Is This the End of Globalization?
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The Fiscal Times
February 28, 2013

In the three decades before the 2008 financial crisis, individual national economies became increasingly global: banks, companies and consumers overseas had a direct impact on the economy here in the United States.

But in recent years, the amount of money flowing across borders has drastically decreased. According to a new report, this represents a drastic shift away from international commerce, with localized markets more dependent on domestic consumption for growth. It could mark the end of modern globalization.

The McKinsey Global Institute report released yesterday measures how much money was removed from the global financial system in the wake of the financial crisis and the worldwide economic slowdown. The results are staggering: in 2007, $11.8 trillion in capital in the form of investments and loans moved internationally. This represented 335 percent of global economic production. But in 2012, only $5 trillion crossed international waters, representing 312 percent of global output. It’s now back to the level it was in 2000.

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McKinsey hedges the report by saying that some of the capital removed from the system was part of a necessary global correction. But it also warns that global growth would be extremely difficult without more money in the system.

“For three decades, capital markets and banking systems rapidly expanded and diversified, but now that process - called financial deepening - has largely grounded to a halt,” McKinsey found. “Although global financial assets have surpassed their pre-crisis totals, growth has hit a plateau.”

According to McKinsey, there are two possible ways forward. In the first scenario, countries would becomes isolationist, continuing to retreat from international capital markets and concentrate on domestic growth.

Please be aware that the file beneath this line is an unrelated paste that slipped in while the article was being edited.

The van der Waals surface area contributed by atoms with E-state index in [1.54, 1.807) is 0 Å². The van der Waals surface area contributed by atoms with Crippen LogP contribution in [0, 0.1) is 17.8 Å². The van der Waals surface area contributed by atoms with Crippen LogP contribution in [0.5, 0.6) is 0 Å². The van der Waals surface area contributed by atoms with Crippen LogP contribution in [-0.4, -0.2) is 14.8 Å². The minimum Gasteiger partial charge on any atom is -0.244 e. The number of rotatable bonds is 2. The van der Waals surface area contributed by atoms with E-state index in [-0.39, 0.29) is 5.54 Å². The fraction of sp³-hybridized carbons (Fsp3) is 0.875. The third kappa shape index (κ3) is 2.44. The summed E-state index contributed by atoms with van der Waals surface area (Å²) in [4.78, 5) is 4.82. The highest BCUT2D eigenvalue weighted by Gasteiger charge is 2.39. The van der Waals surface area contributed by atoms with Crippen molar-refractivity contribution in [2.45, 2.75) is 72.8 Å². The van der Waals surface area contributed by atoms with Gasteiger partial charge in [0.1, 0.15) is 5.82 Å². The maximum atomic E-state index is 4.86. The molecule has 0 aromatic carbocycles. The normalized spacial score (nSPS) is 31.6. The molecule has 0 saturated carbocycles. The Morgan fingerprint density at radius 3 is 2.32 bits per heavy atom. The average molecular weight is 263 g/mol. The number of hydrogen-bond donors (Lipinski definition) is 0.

This scenario would likely provide stability while sacrificing potential international growth. U.S. banks would cut down on lending to overseas borrowers; companies with an overseas presence would retract and concentrate on domestic growth; and risks and rewards that come with foreign investment would be eliminated.

In an age of austerity, where planning is made more difficult because of uncertainty, stability is an attractive option. For Americans, this is an attractive option since paralysis in Washington exacerbates uncertainty. We saw this week that political instability in Europe could still wallop world financial markets even though the European financial crisis has taken a backseat to sequestrationhttp://www.bbc.co.uk/news/business-21583576 . Stability would also limit damage from a potential Chinese economic slowdown.

It’s also important to note that the American economy and its workers have benefitted greatly from direct foreign investment in the past. In 2010, foreign countries invested $194 billion in American companies. According to the White House, which is pressing for more foreign trade agreements, in 2011 5.7 million people -- or 13 percent of the U.S. manufacturing workforce -- worked for firms dependent on foreign money. These jobs paid an average of $70,000, some 30 percent higher than the average U.S. salary.

If this kind of investment is going to continue, the United States, along with international partners, will have to follow McKinsey’s second option: financial institutions and policy makers will have to put a regulatory system in place to prevent catastrophes like the 2008 crisis. These regulations would allow money to move across borders more efficiently and with less risk.

The potential for growth in the second scenario is greater. But creating binding global financial regulations, and appointing a global authority to enforce them, would be extremely difficult. Think of this authority like the International Monetary Fund with teeth, a kind of global S.E.C.

The global economy is at a crossroads. One path leads to regulatory integration on a global scale, creating national economies with extremely close ties. The second path leads to a world where national economies are more isolated and rely on domestic consumption for growth. It remains to be seen which way we’re headed.

An editor-at-large for The Fiscal Times, David Francis has reported from all over the world on issues that range from defense to border security to transatlantic relations.